The Toronto District School Board, Canada’s largest school board, will see the majority of its student body return in the fall for face-to-face classes amid a fourth wave of COVID-19 fueled by the Delta variant.

The board, which required parents and guardians to choose whether their children attended learning in person or a virtual option, had a registration deadline of August 12.

Results from the online registration showed that 86 percent of students who registered for the meeting online reported that they will attend classes in person when classes begin in September, according to data released by the TDSB on Tuesday.

Several Ontario school boards have required students to register and choose between virtual and in-person learning models in the past two weeks. Many had to choose within days after the Ministry of Education announced its back-to-school guidelines, which included allowing extracurricular activities.

The Star asked several GTA school boards last week about their learning models. Some, including the TDSB, had not yet determined whether a hybrid model would be used as they said they were waiting to see how many students sign up for classes online.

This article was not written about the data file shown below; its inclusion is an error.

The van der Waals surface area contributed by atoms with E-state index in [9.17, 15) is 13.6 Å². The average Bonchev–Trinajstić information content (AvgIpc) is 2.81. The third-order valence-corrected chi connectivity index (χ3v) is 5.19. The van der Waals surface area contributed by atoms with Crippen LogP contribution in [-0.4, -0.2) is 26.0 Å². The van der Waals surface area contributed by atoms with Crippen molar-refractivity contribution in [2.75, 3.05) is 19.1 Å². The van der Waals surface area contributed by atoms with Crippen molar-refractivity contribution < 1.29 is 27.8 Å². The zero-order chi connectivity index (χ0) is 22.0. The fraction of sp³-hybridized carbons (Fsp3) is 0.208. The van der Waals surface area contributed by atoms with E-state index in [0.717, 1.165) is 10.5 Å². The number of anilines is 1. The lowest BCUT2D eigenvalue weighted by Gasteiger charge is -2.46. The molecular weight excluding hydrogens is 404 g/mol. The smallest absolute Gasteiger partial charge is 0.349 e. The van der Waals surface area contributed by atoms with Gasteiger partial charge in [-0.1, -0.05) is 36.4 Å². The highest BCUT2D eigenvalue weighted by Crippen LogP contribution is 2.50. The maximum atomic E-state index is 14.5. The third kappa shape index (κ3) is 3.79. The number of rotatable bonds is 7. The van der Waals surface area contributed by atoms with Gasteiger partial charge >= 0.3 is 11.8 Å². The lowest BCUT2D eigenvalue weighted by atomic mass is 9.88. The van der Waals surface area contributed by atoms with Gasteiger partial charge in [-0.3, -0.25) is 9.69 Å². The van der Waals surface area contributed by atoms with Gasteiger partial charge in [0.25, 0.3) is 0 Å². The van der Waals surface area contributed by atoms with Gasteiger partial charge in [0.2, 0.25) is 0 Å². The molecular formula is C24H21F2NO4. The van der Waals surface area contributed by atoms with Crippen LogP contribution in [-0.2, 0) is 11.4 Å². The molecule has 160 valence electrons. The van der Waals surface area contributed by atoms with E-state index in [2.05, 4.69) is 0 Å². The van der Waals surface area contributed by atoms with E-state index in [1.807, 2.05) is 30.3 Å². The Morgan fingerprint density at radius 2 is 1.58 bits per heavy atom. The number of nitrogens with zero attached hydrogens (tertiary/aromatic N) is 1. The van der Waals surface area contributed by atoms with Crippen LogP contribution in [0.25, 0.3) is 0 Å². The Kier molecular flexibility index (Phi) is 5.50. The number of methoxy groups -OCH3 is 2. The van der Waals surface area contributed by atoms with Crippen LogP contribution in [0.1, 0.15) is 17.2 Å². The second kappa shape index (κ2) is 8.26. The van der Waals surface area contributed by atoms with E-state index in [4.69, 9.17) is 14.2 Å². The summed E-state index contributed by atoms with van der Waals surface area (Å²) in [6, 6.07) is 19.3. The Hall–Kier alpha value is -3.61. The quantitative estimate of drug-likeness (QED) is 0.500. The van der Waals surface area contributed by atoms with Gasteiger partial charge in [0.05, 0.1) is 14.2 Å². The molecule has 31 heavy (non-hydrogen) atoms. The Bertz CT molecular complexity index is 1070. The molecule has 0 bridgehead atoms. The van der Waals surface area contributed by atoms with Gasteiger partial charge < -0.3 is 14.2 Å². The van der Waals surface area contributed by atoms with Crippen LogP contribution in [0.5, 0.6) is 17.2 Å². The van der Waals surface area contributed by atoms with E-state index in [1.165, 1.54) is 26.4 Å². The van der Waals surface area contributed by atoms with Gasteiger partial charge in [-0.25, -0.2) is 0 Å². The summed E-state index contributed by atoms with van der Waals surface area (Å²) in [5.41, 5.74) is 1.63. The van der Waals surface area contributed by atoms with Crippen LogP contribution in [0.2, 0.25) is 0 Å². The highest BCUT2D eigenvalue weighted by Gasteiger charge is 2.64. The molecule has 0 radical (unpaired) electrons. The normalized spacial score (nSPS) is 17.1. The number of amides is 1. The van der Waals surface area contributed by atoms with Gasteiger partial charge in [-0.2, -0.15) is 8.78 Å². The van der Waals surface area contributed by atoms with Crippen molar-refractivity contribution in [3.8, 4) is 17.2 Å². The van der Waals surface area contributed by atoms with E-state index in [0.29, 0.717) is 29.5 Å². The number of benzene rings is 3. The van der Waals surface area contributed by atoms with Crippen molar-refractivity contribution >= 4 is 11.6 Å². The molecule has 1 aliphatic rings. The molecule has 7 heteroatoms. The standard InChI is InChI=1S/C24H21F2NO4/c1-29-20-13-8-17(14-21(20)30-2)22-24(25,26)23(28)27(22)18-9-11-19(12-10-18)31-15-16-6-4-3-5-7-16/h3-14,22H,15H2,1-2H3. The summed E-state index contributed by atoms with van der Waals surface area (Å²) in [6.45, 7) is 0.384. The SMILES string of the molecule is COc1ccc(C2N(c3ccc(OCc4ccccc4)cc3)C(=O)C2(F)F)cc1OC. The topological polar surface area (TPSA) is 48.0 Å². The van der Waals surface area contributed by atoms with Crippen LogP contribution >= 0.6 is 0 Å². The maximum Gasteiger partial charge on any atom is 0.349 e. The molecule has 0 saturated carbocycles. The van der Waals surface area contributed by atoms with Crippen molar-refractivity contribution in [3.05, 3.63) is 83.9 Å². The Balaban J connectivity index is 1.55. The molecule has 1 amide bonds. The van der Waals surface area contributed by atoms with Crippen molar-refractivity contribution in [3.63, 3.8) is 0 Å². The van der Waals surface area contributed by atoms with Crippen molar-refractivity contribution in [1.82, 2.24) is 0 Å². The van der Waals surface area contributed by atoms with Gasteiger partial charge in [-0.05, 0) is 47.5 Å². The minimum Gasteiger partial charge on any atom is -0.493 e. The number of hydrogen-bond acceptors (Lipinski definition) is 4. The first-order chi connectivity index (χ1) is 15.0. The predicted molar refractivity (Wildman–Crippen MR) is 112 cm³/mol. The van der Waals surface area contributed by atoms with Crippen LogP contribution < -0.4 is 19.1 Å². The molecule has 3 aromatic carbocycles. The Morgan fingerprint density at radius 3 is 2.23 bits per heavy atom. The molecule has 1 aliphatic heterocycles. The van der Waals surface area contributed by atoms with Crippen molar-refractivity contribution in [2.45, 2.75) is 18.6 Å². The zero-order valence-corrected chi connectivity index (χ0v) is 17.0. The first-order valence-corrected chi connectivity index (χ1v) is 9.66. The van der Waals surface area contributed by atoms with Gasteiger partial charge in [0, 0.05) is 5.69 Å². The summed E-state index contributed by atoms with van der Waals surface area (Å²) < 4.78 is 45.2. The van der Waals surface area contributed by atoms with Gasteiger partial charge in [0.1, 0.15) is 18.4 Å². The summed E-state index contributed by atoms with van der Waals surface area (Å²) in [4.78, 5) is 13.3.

Now, with the registration data available, the TDSB has stated in their updated plan that they will use “concurrent learning” for high school students and it will be used for elementary students in “exceptional” circumstances.

Hybrid learning involves a teacher addressing students in class and those online at the same time. It has been criticized by unions, educators and parents for its shortcomings, with many calling it ineffective. The boards have said that it allows students to switch between in-person and virtual learning while maintaining their home school and learning alongside their peers.

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The TDSB does not allow students to change learning modes until February.

The imminent return to school also comes as children born after 2009 remain ineligible for vaccination. On Tuesday, the province announced that it would open appointments for any child turning 12 this year, when appointments were previously limited in many health units to 12 years or older.

Ontario’s chief medical officer for health, Dr. Kieran Moore, said at a news conference Tuesday that the province is implementing a vaccination policy for teachers alongside other public employees to prepare for a possible surge in COVID cases. -19.

“We are aggressively preparing for the fall. I’m sorry to say that I think it will be a difficult fall and winter, ”he said.

Ontario’s seven-day average is currently 473 daily cases, or 22.7 weekly per 100,000, including 2.7 deaths per day.

An analysis by Star released Tuesday indicated that the vast majority of people hospitalized with COVID-19 in Ontario are not fully vaccinated.


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